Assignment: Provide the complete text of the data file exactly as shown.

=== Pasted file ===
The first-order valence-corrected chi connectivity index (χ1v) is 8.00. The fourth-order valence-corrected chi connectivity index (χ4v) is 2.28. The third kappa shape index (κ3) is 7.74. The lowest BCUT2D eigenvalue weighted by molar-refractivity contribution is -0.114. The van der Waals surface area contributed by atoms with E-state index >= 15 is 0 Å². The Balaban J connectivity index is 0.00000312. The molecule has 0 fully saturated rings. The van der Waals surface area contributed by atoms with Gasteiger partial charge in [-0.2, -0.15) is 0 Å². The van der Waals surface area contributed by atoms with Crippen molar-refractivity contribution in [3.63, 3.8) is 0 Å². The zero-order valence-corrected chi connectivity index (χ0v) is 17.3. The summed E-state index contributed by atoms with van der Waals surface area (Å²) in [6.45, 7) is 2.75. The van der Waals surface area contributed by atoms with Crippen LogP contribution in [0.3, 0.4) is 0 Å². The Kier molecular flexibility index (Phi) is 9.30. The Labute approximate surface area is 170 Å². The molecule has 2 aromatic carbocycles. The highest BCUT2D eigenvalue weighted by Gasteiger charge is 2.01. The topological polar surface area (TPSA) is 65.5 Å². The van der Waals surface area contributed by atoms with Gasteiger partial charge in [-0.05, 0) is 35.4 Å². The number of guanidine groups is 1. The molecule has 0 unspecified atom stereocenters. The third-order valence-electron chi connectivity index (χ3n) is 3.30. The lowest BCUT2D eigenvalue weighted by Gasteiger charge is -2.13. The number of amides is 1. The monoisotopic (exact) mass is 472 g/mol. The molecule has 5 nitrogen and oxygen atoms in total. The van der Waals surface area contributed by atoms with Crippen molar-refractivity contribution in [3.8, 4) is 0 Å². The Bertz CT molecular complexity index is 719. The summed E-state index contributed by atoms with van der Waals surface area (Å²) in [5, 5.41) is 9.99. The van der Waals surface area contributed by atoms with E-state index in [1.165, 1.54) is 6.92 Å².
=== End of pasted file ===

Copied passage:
The first-order valence-corrected chi connectivity index (χ1v) is 8.00. The fourth-order valence-corrected chi connectivity index (χ4v) is 2.28. The third kappa shape index (κ3) is 7.74. The lowest BCUT2D eigenvalue weighted by molar-refractivity contribution is -0.114. The van der Waals surface area contributed by atoms with E-state index >= 15 is 0 Å². The Balaban J connectivity index is 0.00000312. The molecule has 0 fully saturated rings. The van der Waals surface area contributed by atoms with Gasteiger partial charge in [-0.2, -0.15) is 0 Å². The van der Waals surface area contributed by atoms with Crippen molar-refractivity contribution in [3.63, 3.8) is 0 Å². The zero-order valence-corrected chi connectivity index (χ0v) is 17.3. The summed E-state index contributed by atoms with van der Waals surface area (Å²) in [6.45, 7) is 2.75. The van der Waals surface area contributed by atoms with Crippen LogP contribution in [0.3, 0.4) is 0 Å². The Kier molecular flexibility index (Phi) is 9.30. The Labute approximate surface area is 170 Å². The molecule has 2 aromatic carbocycles. The highest BCUT2D eigenvalue weighted by Gasteiger charge is 2.01. The topological polar surface area (TPSA) is 65.5 Å². The van der Waals surface area contributed by atoms with Gasteiger partial charge in [-0.05, 0) is 35.4 Å². The number of guanidine groups is 1. The molecule has 0 unspecified atom stereocenters. The third-order valence-electron chi connectivity index (χ3n) is 3.30. The lowest BCUT2D eigenvalue weighted by Gasteiger charge is -2.13. The number of amides is 1. The monoisotopic (exact) mass is 472 g/mol. The molecule has 5 nitrogen and oxygen atoms in total. The van der Waals surface area contributed by atoms with Crippen molar-refractivity contribution in [3.8, 4) is 0 Å². The Bertz CT molecular complexity index is 719. The summed E-state index contributed by atoms with van der Waals surface area (Å²) in [5, 5.41) is 9.99. The van der Waals surface area contributed by atoms with E-state index in [1.165, 1.54) is 6.92 Å².